Houston Rockets

Solving the Houston Rockets' Biggest Problems Ahead of the 2013-14 Season

February 12, 2013; Oakland, CA, USA; Houston Rockets point guard Jeremy Lin (7) talks to shooting guard James Harden (13, center) and small forward Chandler Parsons (25, right) during the second quarter against the Golden State Warriors at Oracle Arena. The Rockets defeated the Warriors 116-107. Mandatory Credit: Kyle Terada-USA TODAY Sports
Kyle Terada-USA TODAY Sports
Eric GuyCorrespondent IIIAugust 15, 2013

The Houston Rockets’ signing of Dwight Howard early on in free agency made it clear that they are on the prowl for a championship.

Although on paper the Rockets look like a team poised to make a deep run in the 2014 NBA playoffs, there exist a few problems that the team must solve before they can mount a challenge in the Western Conference.  

 

Omer Asik’s Future in Houston

When news broke that Superman would be leaving the Los Angeles Lakers for H-Town, everyone knew that that would result in Omer Asik being relegated to the bench.

Soon after, ESPN.com’s Brian Windhorst reported that Asik asked to be traded and that the team denied his wish.

While things have been quiet regarding that situation since then, one cannot help but believe that the situation will inevitably show its face again.

That fact of the matter is that no one likes playing second fiddle to somebody. And when you look at what Asik did as a starter last season—10.1 points and 11.7 rebounds per game—it’s clear that he does deserve to be a starter.

However, placing Asik alongside Howard in the starting lineup could create problems in regards to spacing on the floor, something in which the Rockets rely upon heavily in their high-octane inside-out attack.

The bottom line is that Asik deserves to get starter’s minutes. Although he is slotted to make a total of $20 million over the next two years, it might not be such a bad idea to open up trade discussions.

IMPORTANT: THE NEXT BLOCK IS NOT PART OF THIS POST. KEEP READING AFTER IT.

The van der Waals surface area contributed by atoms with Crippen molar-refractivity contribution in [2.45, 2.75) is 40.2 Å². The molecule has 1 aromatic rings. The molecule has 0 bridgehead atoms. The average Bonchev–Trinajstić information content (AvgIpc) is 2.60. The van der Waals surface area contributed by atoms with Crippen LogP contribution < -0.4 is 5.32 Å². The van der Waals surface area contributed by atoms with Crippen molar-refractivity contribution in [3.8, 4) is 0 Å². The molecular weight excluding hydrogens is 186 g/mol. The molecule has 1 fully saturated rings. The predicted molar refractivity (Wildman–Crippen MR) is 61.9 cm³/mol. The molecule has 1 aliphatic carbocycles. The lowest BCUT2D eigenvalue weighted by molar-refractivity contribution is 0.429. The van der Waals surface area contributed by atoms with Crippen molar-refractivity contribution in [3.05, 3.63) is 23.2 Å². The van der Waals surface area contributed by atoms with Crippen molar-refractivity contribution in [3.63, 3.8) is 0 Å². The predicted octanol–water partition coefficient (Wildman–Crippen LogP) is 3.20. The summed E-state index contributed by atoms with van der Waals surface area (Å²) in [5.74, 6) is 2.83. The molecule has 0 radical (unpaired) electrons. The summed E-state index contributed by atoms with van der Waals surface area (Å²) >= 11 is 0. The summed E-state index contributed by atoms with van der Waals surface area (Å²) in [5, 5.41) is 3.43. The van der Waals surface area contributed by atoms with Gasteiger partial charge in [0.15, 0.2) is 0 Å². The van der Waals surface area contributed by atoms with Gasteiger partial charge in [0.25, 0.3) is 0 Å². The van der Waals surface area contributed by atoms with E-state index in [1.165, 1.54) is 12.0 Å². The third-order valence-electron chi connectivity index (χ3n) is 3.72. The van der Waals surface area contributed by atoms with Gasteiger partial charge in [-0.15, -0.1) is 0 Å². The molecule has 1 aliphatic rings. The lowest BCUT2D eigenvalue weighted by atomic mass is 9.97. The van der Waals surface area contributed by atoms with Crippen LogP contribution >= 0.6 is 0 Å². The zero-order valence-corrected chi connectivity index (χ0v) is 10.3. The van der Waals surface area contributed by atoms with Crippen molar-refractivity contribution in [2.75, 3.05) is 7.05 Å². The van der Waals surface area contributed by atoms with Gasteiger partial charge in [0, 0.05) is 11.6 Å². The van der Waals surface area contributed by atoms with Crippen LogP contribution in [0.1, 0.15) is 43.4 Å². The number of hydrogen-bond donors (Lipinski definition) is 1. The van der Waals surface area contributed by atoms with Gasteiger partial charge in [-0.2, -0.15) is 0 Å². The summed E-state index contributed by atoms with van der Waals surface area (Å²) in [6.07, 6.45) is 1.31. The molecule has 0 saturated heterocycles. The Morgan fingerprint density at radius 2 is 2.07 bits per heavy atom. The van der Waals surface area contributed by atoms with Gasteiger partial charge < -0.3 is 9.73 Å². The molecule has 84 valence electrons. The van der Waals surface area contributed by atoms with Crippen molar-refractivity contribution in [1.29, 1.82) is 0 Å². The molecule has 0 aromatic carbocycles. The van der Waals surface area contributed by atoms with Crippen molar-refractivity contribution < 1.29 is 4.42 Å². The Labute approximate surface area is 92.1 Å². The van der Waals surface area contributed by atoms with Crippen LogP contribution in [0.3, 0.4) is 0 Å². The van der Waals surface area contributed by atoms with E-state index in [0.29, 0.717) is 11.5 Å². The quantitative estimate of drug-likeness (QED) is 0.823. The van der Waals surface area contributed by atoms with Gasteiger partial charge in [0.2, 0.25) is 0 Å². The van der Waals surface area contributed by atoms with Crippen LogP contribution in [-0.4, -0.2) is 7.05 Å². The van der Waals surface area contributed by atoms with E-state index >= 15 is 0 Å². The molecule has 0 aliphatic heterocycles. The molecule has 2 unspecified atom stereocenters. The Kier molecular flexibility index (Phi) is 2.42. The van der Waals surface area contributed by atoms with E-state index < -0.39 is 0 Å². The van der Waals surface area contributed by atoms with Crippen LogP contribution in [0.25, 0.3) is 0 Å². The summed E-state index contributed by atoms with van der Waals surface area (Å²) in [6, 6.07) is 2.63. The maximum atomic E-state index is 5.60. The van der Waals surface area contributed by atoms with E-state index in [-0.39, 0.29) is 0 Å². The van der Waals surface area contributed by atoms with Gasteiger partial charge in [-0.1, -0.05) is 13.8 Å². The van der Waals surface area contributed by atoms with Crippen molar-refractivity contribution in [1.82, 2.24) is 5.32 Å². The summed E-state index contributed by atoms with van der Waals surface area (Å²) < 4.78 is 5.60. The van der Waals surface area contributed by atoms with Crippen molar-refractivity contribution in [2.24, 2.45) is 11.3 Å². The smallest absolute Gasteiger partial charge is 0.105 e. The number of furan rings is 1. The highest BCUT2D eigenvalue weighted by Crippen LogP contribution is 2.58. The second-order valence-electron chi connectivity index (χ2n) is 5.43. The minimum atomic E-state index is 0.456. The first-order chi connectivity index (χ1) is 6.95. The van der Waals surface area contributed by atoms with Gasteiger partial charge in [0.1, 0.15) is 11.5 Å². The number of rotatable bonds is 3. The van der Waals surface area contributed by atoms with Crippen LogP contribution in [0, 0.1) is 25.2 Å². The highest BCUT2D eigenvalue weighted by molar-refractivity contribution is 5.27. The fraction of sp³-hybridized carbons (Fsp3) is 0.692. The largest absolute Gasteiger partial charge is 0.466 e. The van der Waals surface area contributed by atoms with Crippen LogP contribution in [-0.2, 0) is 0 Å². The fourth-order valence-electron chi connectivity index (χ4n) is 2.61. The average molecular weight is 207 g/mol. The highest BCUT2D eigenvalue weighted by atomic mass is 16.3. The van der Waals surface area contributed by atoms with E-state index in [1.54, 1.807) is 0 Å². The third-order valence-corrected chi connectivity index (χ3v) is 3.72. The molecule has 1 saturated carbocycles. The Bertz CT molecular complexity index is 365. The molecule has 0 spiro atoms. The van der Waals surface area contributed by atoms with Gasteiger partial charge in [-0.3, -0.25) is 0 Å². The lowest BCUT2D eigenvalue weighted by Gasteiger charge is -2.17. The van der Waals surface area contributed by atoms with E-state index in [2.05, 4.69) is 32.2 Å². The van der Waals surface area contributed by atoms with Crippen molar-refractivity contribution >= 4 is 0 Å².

Over-Reliance on Pick-and-Roll Plays

Without question, the Rockets love them some pick-and-roll action.

According to Synergy Sports (subscription required), 1,198 of the Rockets’ 9,579 offensive possessions (12.5 percent) last season ended with a ball handler coming off a pick, ranking first in the NBA in that regard.

Certainly, with Howard now in the fold, James Harden, Jeremy Lin and everyone else will definitely be operating in pick-and-roll situations even more.

However, the Rockets have to avoid becoming over-reliant with the pick-and-roll.

Per Synergy Sports, only 4.2 percent of the Rockets’ offensive possessions ended with someone operating in the post areas.

That has to change.

We know Howard isn’t the greatest threat in the post, seeing as he scored just 0.74 points per possession and shot 44.5 percent in post-up situations.

Nonetheless, the Rockets should consider featuring him and other players in the post more often during the coming season.

Howard has the ability to go to work when needed in the low-post.

Likewise, Harden’s strength and length should give him an advantage over opposing shooting guards when matched up down on the block.  

Plus, having arguably one of the smoothest operators in the post that the game of basketball has ever seen in coach Kevin McHale, the big men have a mentor that can help mold them into big-time threats on the block.

Now, let it be clear that I am by no means saying the Rockets need to abandon the pick-and-roll, for doing so would simply be stupid.

However, adding a different dimension to the attack will create for a more versatile arsenal that would be much harder to combat.

 

Lackluster Perimeter Defense

The Rockets were woeful on defense last season, giving up 102.5 points per game.

Sure, bringing in Howard will certainly curtail that number. Nevertheless, those on the perimeter will still have to up their game defensively.

According to Synergy Sports, the Rockets allowed teams to make 39.1 percent of their attempts when spotting up from behind the arc.

When going up against sharpshooting teams like the San Antonio Spurs, the Golden State Warriors and the new-and-improved Los Angeles Clippers, they will have to lock down the perimeter. It’s as simple as 1-2-3. They have to do it.

Certainly, the Rockets are a squad that has the potential to shock the world during the coming season.

Addressing areas of concern prior to the start of the season will make the road toward playing in June all the more easier.

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